The active voice is where the subject of the sentence comes before the verb, eg. “The Select Committee has recommended that the Government double the budget,” as opposed to the passive voice which is where the subject comes after the verb, eg. “A recommendation has been made by the Select Committee that the Government double the budget.”

The active voice is more direct, much easier to read, and helps your writing skip along unencumbered by too many unnecessary words.

2) Eliminate ambiguity in your use of pronouns.

“Cameron entered the chamber and sat down next to Osborne. He looked nervous.” Who looked nervous? Cameron or Osborne?

“They were drinking cold beer because it was warm.” What was warm? The beer? Why would they want to drink warm beer? No one chooses beer just because it’s warm. Of course, he means the weather was warm, so they were having a nice cold lager. I got there in the end, but it would have been better if they’d been clearer about what that pronoun “it” refers to.

“The Minister can react in one of three ways: ignoring the issue, engaging with us, taking it forward herself. This would be the best outcome for all concerned.” Which would be? Probably the last one, but I’m not 100% sure.

3) Maintain unity in your paragraphs.

Make a point in a paragraph and don’t stray off into a related but separate point

Tony Blair was electorally the most successful Labour leader ever. He won three elections, and commanded significant majorities in all three Parliaments. However, in 2005 he was actually beaten by Michael Howard in England. Michael Howard was the Conservative leader most commonly remembered for having been described by a colleague as “having something of the night about him”.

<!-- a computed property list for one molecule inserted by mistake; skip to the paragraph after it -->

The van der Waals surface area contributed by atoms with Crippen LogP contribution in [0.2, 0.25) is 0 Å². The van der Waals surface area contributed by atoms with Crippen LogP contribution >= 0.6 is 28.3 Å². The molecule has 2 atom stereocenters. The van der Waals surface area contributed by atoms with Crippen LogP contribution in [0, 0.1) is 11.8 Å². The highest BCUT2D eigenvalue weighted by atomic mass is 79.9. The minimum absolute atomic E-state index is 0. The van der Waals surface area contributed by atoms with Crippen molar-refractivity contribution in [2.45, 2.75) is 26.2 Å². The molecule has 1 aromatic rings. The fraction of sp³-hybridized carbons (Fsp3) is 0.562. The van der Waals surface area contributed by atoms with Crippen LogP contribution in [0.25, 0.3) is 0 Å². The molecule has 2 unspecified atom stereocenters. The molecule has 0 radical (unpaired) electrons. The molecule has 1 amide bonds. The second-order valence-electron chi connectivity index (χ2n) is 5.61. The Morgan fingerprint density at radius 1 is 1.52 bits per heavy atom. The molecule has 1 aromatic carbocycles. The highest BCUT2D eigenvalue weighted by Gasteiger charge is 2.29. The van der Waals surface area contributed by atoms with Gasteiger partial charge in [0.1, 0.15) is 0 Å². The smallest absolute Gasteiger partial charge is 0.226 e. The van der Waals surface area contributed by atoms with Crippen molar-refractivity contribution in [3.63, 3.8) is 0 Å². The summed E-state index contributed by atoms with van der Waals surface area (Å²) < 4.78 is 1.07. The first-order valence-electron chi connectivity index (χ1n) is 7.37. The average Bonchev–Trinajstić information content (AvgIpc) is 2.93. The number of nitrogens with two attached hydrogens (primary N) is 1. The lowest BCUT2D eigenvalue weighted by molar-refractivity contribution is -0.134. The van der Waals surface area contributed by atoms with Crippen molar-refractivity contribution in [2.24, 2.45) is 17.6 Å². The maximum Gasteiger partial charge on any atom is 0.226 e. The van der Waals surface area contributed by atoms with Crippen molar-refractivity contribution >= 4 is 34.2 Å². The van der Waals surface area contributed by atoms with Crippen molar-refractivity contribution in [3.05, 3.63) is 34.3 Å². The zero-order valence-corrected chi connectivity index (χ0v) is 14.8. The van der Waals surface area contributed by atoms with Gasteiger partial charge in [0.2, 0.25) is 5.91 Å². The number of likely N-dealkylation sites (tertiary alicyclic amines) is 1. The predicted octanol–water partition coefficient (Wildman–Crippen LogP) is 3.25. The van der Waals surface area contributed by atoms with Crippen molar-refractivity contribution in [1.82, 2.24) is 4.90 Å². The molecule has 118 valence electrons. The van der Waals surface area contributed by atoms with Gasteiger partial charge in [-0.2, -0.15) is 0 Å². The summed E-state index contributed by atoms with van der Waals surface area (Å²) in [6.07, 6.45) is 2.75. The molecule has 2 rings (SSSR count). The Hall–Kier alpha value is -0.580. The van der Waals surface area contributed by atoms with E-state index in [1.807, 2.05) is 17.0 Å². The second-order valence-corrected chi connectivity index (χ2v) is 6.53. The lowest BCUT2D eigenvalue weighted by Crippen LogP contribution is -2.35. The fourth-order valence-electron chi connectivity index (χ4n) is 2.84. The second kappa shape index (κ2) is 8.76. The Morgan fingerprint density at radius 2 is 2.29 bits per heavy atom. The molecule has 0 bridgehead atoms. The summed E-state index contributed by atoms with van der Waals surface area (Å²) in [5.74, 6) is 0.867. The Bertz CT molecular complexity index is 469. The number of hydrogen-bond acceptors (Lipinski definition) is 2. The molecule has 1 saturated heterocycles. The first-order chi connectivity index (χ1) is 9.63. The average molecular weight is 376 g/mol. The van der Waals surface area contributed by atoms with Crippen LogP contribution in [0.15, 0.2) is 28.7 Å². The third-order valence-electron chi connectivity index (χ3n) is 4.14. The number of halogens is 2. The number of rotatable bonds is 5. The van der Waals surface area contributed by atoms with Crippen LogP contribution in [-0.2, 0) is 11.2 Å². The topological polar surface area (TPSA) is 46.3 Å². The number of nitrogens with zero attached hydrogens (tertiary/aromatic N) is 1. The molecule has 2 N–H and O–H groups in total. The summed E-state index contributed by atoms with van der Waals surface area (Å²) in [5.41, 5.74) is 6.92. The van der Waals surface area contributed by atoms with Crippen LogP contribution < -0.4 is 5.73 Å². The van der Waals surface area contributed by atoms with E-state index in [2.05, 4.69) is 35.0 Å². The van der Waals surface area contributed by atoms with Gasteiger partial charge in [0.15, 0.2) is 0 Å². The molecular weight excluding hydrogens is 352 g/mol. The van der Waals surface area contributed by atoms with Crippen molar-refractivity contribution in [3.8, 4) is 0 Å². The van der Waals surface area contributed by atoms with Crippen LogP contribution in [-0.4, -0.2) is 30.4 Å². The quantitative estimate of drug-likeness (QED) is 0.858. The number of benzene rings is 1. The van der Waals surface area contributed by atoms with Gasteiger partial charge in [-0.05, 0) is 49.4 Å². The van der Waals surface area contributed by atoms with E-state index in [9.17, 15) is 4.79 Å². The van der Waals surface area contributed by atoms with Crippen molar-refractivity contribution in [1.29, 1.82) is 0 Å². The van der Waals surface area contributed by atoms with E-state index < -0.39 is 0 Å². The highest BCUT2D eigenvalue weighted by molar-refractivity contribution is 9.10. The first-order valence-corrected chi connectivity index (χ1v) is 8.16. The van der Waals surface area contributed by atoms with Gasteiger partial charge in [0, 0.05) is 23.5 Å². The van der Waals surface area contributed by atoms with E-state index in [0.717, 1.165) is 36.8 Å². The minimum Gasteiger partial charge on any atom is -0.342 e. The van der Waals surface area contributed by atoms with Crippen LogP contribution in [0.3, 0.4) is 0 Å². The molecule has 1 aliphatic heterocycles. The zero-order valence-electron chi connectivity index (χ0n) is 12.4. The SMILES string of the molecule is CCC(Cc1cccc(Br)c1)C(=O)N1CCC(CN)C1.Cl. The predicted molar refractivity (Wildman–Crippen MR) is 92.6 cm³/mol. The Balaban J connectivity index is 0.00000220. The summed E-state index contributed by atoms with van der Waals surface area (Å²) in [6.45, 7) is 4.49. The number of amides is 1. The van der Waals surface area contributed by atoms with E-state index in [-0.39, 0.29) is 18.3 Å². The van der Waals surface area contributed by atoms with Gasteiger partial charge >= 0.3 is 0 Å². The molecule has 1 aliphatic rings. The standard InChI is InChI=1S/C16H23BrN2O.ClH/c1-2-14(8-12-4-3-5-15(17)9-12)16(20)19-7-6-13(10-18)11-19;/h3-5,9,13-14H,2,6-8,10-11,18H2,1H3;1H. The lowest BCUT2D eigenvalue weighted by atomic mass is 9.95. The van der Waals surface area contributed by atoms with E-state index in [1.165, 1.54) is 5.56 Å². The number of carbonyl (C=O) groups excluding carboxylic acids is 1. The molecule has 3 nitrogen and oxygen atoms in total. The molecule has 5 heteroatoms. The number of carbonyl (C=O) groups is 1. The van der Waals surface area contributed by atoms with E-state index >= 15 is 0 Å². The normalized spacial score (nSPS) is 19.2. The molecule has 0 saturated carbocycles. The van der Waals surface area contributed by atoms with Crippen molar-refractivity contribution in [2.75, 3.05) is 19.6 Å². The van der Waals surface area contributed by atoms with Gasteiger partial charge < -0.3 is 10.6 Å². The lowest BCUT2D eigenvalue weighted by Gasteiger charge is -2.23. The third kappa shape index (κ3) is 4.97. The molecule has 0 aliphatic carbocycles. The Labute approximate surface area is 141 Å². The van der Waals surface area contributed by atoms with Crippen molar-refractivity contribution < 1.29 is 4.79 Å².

All good points, but we’ve ended up somewhere entirely different from where we started off. It’s confusing for the reader and it damages the flow of your writing.

4) Don’t assume the reader follows your train of thought.

“Electoral reform is essential in the UK. It would restore the legitimacy of Parliament. This is something that is now more important than ever before.”

Is it more important than ever before? In fact, while I’m at it, why would electoral reform necessarily restore the legitimacy of Parliament. I’m not sure I agree with that, and this passage has done nothing to bring me with the writer on her train of logic. It would have been much more convincing as…..

“Electoral reform is essential in the UK. It would allow each vote to count and so would do a great deal to restore the legitimacy of Parliament. This is something that is now more important than ever before as the expenses scandal has presented Parliament with its greatest test of legitimacy in a generation.”

5) Keep your sentences short

“Good writing is all about helping your reader to grasp your meaning, not confusing them with complexity and jargon, or leaping from point to point, but carefully guiding them from point to point, using the tools of grammar and punctuation where appropriate, and ultimately bringing them on a journey with you.”

I couldn’t agree more. However, wouldn’t it be better put as….

“Good writing is all about helping your reader to grasp your meaning. You should not confuse them with complexity and jargon. You should not leap from point to point. You should carefully guide them from point to point, using the tools of grammar and punctuation where appropriate. Ultimately you should bring them on a journey with you.”